Shannon Taylor Vannatter is a stay-at-home mom/pastor’s wife/writer. When not writing, she runs circles in the care and feeding of her husband Grant, their eight-year-old son, and their church congregation. Home is a central Arkansas zoo with two charcoal gray cats, a chocolate lab, a dragonfish, and three dachshunds in weenie dog heaven. If given the chance to clean house or write, she’d rather write. Her goal is to hire Alice from the Brady Bunch.
Her series with Heartsong Presents launched in May with White Roses. White Doves follows in October, and White Pearls in January. Each book ships to a 10,000 member bookclub, then to stores six months later. All three books are set in Romance and Rose Bud, Arkansas. Brides and lovebirds take advantage of the re-mailing program to have wedding invitations and Valentines cards mailed from Romance with a unique postmark. Romance also hosts several annual weddings with Valentine’s Day the most popular date.
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Hi, Shannon. Welcome to The Borrowed Book! When did you decide to be a writer?
In 1995, I decided that the story that had been in my head for at least 15 years could be a book. In September 1999, my father-in-law gave me his old computer and I started writing.
How long did you write before you sold your first book?
Slightly over nine years. In January 2009, I began talking with Heartsong about the series.
Everyone’s journey to publication is different. Now that you’ve walked that road, what tips can you give to authors still hoping for that first contract?
Attend conferences, join writer’s groups, and find a national organization geared toward your genre. For me, American Christian Fiction Writers got me to a publishable level.
Was there something about the experience of getting published that was a surprise to you?
I never got the call. Everything was done by e-mail.
I didn’t realize getting published would make writing a full-time job, or how much editing book one would take away from writing book two, or how time-consuming marketing is.
Are you a disciplined writer or do you just write when you feel like it?
I write whether I feel like it or not. During the school year, I write from 9:00 until 2:45. In the summer, I get in two or three hours each night after everyone else is in bed.
What kind of activities do you like to do that help you relax and step away from your deadlines for a bit?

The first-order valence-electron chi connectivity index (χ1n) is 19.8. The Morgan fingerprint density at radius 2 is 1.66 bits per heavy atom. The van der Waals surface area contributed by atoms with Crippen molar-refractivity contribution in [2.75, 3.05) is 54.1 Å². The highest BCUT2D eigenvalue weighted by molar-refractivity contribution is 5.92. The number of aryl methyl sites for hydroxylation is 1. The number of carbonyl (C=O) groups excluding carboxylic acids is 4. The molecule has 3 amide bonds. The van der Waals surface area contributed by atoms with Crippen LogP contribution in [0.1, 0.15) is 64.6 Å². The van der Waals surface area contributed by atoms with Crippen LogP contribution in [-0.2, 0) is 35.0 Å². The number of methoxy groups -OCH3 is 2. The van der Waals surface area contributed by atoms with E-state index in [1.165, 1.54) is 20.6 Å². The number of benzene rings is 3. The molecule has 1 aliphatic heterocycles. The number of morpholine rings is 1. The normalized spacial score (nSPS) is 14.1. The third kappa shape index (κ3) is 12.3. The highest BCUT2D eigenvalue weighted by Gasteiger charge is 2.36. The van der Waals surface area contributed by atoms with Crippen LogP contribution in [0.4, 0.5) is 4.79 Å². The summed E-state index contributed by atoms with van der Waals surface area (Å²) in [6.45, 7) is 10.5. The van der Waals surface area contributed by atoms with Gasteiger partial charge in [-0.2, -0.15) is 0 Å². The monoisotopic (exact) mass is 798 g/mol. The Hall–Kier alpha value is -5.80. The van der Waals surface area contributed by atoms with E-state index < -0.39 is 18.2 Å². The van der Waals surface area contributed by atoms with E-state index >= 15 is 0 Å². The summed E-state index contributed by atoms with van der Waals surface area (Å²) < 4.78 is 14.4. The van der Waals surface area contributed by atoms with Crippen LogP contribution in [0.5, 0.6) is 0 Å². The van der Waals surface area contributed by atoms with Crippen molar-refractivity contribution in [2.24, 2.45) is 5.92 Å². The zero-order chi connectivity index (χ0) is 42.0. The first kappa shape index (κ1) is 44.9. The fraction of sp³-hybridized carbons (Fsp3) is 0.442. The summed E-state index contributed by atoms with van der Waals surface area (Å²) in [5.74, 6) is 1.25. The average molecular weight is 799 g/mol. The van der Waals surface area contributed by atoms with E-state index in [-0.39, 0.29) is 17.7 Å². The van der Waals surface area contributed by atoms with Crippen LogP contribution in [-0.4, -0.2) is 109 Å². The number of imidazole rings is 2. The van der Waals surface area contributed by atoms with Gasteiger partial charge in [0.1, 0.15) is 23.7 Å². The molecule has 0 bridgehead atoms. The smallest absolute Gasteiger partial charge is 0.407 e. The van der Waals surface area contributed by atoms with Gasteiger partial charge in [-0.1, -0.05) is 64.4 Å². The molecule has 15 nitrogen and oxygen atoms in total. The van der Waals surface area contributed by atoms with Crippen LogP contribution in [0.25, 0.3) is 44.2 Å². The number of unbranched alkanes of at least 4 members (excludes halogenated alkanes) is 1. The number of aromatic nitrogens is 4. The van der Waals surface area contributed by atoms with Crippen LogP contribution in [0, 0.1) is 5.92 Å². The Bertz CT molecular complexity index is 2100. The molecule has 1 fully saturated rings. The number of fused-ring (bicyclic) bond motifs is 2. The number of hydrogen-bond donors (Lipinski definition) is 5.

I love swimming in the summer, walking in the woods or riding the fourwheeler with my son in spring and fall, and taking family vacations. Between deadlines, I usually try to read a couple of inspirational romances.
What is your favorite novel (not written by you) and what made it special?
Gone With the Wind. It’s the only classic I’ve ever read. It’s special to me because Scarlet isn’t a likeable character and Rhett is a scoundrel, yet Margaret Mitchell managed to make us root for them.
How do you think reading the work of others helps you as a writer? By reading good books, a writer feels the ebb and flow, the rhythm of good story telling.
Tell us a little about your latest release:
White Roses is the story of a widowed pastor and the florist who did his wife’s flowers when she was alive. After her death, he continues his standing order and takes them to the cemetery. He and the florist meet in the first chapter, after his wife has been gone for two years. The re-mailing program and the weddings at Romance are woven into the storyline.
Where did you get your inspiration for White Roses?
Every Valentine’s Day, my dad gets me flowers or balloons. When he hit sixty, it hit me, that I wouldn’t have him forever. That next Valentine’s Day, I wondered how I’d feel the first time the gifts don’t come. Then I wondered what would happen if I die first and decided he’d probably send the flowers to the cemetery. Since my husband is a pastor, the story evolved into the widowed pastor and the florist. Ten years later, Daddy’s still going strong and still buying me gifts.
Which character is most like you?
The heroine, Adrea. Only she’s fiestier than I am. I stew and never say a word when someone does me wrong.
Who is your favorite character and why?
The hero, Grayson. His looks and caring attitude are based on my husband.
Did you know how White Roses would turn out? Were you surprised by any of the plot twists or characters?
I always know the ending of my books before I start writing. When that final piece of the puzzle fell into place, the story came alive. It had to do with Adrea’s ex-fiance. That’s all I can say without a spoiler.
What is the main thing you hope readers remember from this story?
Turn your fears over to God and let Him handle your future.
What kinds of things have you done to market this book? Have you found anything that works particularly well?
I finally entered the world of Facebook and Twitter. I’ve found a lot of inspirational romance readers on Facebook and garnered some interest. My website and weekly book giveaways on my blog have helped also. I’ve done several interviews on other blogs and given several copies of White Roses away. It seems like if a reader is one of your first readers, then you have a fan for your next books. Once the book hits stores, I plan to connect with book clubs who meet monthly to discuss books.
Tell us what new projects you’re working on.
I have a rodeo series set in Texas that I plan to polish up and pitch soon. After that, I think it will be another Arkansas setting that I recently had the opportunity to research on a family trip.
Do you have any parting words of advice?
Find something unique that will make your book stand out among all the other books out there. For me, it was setting. I rattled off the storyline to s bored-looking editor at ACFW in 2009. When I told her about the setting, her eyes lit up.